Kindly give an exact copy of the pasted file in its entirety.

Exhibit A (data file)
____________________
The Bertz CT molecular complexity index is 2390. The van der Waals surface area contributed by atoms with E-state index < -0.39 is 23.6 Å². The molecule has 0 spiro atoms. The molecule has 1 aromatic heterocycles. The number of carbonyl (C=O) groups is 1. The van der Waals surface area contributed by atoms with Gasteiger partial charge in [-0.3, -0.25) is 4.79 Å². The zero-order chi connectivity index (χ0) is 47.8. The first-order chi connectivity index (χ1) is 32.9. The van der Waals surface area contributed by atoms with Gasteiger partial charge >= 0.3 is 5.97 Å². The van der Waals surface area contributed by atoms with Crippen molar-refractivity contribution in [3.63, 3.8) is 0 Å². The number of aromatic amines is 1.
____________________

The Bertz CT molecular complexity index is 2390. The van der Waals surface area contributed by atoms with E-state index < -0.39 is 23.6 Å². The molecule has 0 spiro atoms. The molecule has 1 aromatic heterocycles. The number of carbonyl (C=O) groups is 1. The van der Waals surface area contributed by atoms with Gasteiger partial charge in [-0.3, -0.25) is 4.79 Å². The zero-order chi connectivity index (χ0) is 47.8. The first-order chi connectivity index (χ1) is 32.9. The van der Waals surface area contributed by atoms with Gasteiger partial charge >= 0.3 is 5.97 Å². The van der Waals surface area contributed by atoms with Crippen molar-refractivity contribution in [3.63, 3.8) is 0 Å². The number of aromatic amines is 1.